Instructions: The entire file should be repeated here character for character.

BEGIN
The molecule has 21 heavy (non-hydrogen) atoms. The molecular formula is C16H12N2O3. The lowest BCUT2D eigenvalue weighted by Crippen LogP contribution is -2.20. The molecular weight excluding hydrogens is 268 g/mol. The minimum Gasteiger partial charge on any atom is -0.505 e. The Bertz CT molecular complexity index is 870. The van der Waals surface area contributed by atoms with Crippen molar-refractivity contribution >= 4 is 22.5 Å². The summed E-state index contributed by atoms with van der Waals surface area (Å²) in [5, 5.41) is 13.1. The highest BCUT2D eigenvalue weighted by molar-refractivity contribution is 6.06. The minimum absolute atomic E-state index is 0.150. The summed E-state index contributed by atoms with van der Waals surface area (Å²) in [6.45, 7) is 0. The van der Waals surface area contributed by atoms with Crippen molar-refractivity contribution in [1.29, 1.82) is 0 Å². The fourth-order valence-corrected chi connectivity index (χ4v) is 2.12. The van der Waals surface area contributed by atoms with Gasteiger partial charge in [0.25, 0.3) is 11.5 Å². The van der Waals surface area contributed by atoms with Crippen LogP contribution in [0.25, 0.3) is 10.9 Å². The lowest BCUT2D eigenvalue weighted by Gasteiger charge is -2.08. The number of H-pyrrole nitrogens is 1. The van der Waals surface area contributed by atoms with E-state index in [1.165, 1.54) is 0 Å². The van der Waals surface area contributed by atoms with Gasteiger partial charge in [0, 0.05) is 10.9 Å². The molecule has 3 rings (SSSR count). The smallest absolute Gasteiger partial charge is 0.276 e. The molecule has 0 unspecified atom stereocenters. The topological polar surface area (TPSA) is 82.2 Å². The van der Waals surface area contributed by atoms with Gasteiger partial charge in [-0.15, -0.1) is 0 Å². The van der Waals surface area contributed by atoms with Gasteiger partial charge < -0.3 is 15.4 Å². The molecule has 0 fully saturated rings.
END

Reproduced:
The molecule has 21 heavy (non-hydrogen) atoms. The molecular formula is C16H12N2O3. The lowest BCUT2D eigenvalue weighted by Crippen LogP contribution is -2.20. The molecular weight excluding hydrogens is 268 g/mol. The minimum Gasteiger partial charge on any atom is -0.505 e. The Bertz CT molecular complexity index is 870. The van der Waals surface area contributed by atoms with Crippen molar-refractivity contribution >= 4 is 22.5 Å². The summed E-state index contributed by atoms with van der Waals surface area (Å²) in [5, 5.41) is 13.1. The highest BCUT2D eigenvalue weighted by molar-refractivity contribution is 6.06. The minimum absolute atomic E-state index is 0.150. The summed E-state index contributed by atoms with van der Waals surface area (Å²) in [6.45, 7) is 0. The van der Waals surface area contributed by atoms with Crippen molar-refractivity contribution in [1.29, 1.82) is 0 Å². The fourth-order valence-corrected chi connectivity index (χ4v) is 2.12. The van der Waals surface area contributed by atoms with Gasteiger partial charge in [0.25, 0.3) is 11.5 Å². The van der Waals surface area contributed by atoms with Crippen LogP contribution in [0.25, 0.3) is 10.9 Å². The lowest BCUT2D eigenvalue weighted by Gasteiger charge is -2.08. The number of H-pyrrole nitrogens is 1. The van der Waals surface area contributed by atoms with E-state index in [1.165, 1.54) is 0 Å². The van der Waals surface area contributed by atoms with Gasteiger partial charge in [0, 0.05) is 10.9 Å². The molecule has 3 rings (SSSR count). The smallest absolute Gasteiger partial charge is 0.276 e. The molecule has 0 unspecified atom stereocenters. The topological polar surface area (TPSA) is 82.2 Å². The van der Waals surface area contributed by atoms with Gasteiger partial charge in [-0.15, -0.1) is 0 Å². The van der Waals surface area contributed by atoms with Gasteiger partial charge < -0.3 is 15.4 Å². The molecule has 0 fully saturated rings.